More and more, food is a driver for travel — and all the more so when it’s authentic. And though Granville Island is a major tourist draw in Vancouver, it remains a favourite with locals.
With the exception of my partner’s Italian-born grandmother — who, true to her thrifty village roots, habitually uses a branch from the garden to sweep her driveway — most of us tend to head straight to the supermarket or hardware shop when we’re in need of a new broom.
But there are brooms, and then there are traditionally handcrafted brooms made with Mexican broomcorn sorghum and a unique natural wood handle. To get one of those, you’ll want Vancouver’s Granville Island Broom Company.
This extraordinary little workshop and store — where you can see traditional broom-making in action and buy a handcrafted broom of your own — is one of the quirkier retailers to be found on Granville Island, a former industrial area-turned-arts district nestled under the South Granville Bridge just south of Vancouver’s downtown (although the recently closed Umbrella Shop must have come close).
Renowned as one of Canada’s most popular attractions — with the weekend crowds to prove it — Granville owes a considerable part of its charm to keeping chain shops, cafes and restaurants out. Thus, independent businesses abound and you’ll come across the likes of the boutique-y Granville Island Pet Treatery (housed in an old wooden railway car) or The Hangout Place (which sells hammocks, obviously). The area also has a maritime heritage, and it’s the place to come if you want to learn to sail, buy a yacht or join a whale-watching cruise with companies such as the pleasingly punny Prince of Whales.
Some businesses remain from Granville’s industrial past — most noticeably Ocean Concrete, with its huge street-art adorned silos — but since the 1970s, galleries, arts organisations, craftspeople and artists have taken over many of the old warehouses and factories. Some are home to the island’s family-friendly Kids’ Market and to Granville’s best-known attraction, its popular indoor Public Market, filled with vendors selling fresh produce, artisanal products and other delicious things to eat and drink.
Open seven days a week, the Public Market is so good I visit twice during my stay in Vancouver — both times at lunch, obviously. Thus I can personally recommend the gourmet hot dogs at Kaisereck Delicatessen and the donuts from Lee’s, but there’s everything from Mexican and macarons to vegan Vietnamese, locally made New York-style pickles and the whimsically named Muffin Granny, which was one of original tenants when the market first opened in 1979. There are more puns, too: The Stock Market sells soups, stocks and sauces, while ChocolaTas is owned by a Belgian master chocolatier named Wim Tas.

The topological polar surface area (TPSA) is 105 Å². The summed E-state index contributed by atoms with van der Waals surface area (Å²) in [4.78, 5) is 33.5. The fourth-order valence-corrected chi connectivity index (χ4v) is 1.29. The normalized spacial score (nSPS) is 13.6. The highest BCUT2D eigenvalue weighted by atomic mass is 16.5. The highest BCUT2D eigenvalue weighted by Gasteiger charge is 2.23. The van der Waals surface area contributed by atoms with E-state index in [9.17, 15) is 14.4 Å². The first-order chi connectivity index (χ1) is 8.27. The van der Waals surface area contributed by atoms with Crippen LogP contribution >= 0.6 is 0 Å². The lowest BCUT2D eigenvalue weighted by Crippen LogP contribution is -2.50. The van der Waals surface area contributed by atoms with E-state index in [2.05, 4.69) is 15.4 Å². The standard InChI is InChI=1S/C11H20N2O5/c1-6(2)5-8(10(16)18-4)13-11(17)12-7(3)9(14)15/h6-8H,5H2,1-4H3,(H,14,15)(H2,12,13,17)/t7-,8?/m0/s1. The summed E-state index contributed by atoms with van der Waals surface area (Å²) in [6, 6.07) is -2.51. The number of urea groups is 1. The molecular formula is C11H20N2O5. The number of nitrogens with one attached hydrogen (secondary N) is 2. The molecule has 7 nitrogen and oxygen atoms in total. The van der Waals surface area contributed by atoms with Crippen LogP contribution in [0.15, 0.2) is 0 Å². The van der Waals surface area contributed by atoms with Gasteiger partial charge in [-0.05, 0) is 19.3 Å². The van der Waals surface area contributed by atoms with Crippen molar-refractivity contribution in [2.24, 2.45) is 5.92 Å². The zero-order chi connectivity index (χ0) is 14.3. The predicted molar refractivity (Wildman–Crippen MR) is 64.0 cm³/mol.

The market’s international flavours very much reflect Vancouver’s multicultural mix, and there are ample opportunities to get your hands on decidedly Canadian items such as bison ribeye, elk salami and, of course, small-batch maple syrup and local seafood. Particularly tempting are the bakeries selling butter tarts, a quintessential Canadian sweet known to inspire endless controversy over the acceptability of adding raisins, walnuts or even pecans to the standard filling of eggs, butter, brown sugar and syrup. If you’re after something healthier, the local berries look spectacular.
Regardless of what you choose, you’re unlikely to come away hungry — again, just like visiting Nonna’s.
Whether you’re going on the Rocky Mountaineer train, cruising up to Alaska or driving through western Canada, Vancouver is a gateway city with good air connections via Australia’s east coast. But it’s much more than this too, and well worth a few day’s exploration.
Granville Island is actually a peninsula, but getting there by boat is a fun option on a fine day. False Creek Ferries’ fleet of little blue ferries stop at nine docks along False Creek including Granville Island; rides start from $3.50 for adults. granvilleislandferries.bc.ca
For the Granville Island Broom Company, see broomcompany.com. For more on Granville Island and the Public Market, go to granvilleisland.com. And find more information about visiting Vancouver at tourismvancouver.com.
It’s easy to visit Granville Island independently, but one of my visits was on a Vancouver Delights mini-coach day tour with local company Landsea, which includes many of the highlights of the city including Stanley Park and Capilano Suspension Bridge Park. It’s a good option if you’re short on time and costs $CA130 ($131) for adults and $CA75 for children, including hotel pick-up. vancouvertours.com
I visited Vancouver during late September and had sunny, surprisingly warm weather. June to September tends to be peak season, and though winters are mild in comparison with much of Canada, Vancouver has a reputation for being rainy — don’t forget your umbrella.
DisclaimerGemma Nisbet was a guest of Tourism Vancouver and Rocky Mountaineer.
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